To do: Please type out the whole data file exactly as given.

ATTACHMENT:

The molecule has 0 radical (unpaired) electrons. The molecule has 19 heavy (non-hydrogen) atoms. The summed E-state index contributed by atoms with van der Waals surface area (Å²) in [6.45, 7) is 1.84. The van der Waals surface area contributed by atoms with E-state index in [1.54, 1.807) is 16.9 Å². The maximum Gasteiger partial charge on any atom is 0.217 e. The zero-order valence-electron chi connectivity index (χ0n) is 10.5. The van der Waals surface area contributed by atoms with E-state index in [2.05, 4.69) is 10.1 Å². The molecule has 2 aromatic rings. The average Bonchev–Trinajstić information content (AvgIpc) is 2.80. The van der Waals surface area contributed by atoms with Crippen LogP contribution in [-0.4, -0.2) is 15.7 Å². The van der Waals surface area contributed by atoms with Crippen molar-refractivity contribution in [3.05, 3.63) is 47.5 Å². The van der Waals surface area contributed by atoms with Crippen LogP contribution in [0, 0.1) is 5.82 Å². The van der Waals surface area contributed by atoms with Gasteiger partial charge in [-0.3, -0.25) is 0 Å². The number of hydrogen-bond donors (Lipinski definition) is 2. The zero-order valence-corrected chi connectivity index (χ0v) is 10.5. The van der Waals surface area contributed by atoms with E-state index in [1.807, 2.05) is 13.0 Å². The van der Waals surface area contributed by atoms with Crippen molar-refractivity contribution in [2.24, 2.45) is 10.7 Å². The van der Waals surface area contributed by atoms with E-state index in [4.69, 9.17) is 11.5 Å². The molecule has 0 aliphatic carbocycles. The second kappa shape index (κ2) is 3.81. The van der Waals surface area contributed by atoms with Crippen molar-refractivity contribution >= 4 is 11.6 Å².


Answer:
The molecule has 0 radical (unpaired) electrons. The molecule has 19 heavy (non-hydrogen) atoms. The summed E-state index contributed by atoms with van der Waals surface area (Å²) in [6.45, 7) is 1.84. The van der Waals surface area contributed by atoms with E-state index in [1.54, 1.807) is 16.9 Å². The maximum Gasteiger partial charge on any atom is 0.217 e. The zero-order valence-electron chi connectivity index (χ0n) is 10.5. The van der Waals surface area contributed by atoms with E-state index in [2.05, 4.69) is 10.1 Å². The molecule has 2 aromatic rings. The average Bonchev–Trinajstić information content (AvgIpc) is 2.80. The van der Waals surface area contributed by atoms with Crippen LogP contribution in [-0.4, -0.2) is 15.7 Å². The van der Waals surface area contributed by atoms with Crippen molar-refractivity contribution in [3.05, 3.63) is 47.5 Å². The van der Waals surface area contributed by atoms with Crippen LogP contribution in [0, 0.1) is 5.82 Å². The van der Waals surface area contributed by atoms with Gasteiger partial charge in [-0.3, -0.25) is 0 Å². The number of hydrogen-bond donors (Lipinski definition) is 2. The zero-order valence-corrected chi connectivity index (χ0v) is 10.5. The van der Waals surface area contributed by atoms with E-state index in [1.807, 2.05) is 13.0 Å². The van der Waals surface area contributed by atoms with Crippen molar-refractivity contribution in [2.24, 2.45) is 10.7 Å². The van der Waals surface area contributed by atoms with E-state index in [4.69, 9.17) is 11.5 Å². The molecule has 0 aliphatic carbocycles. The second kappa shape index (κ2) is 3.81. The van der Waals surface area contributed by atoms with Crippen molar-refractivity contribution >= 4 is 11.6 Å².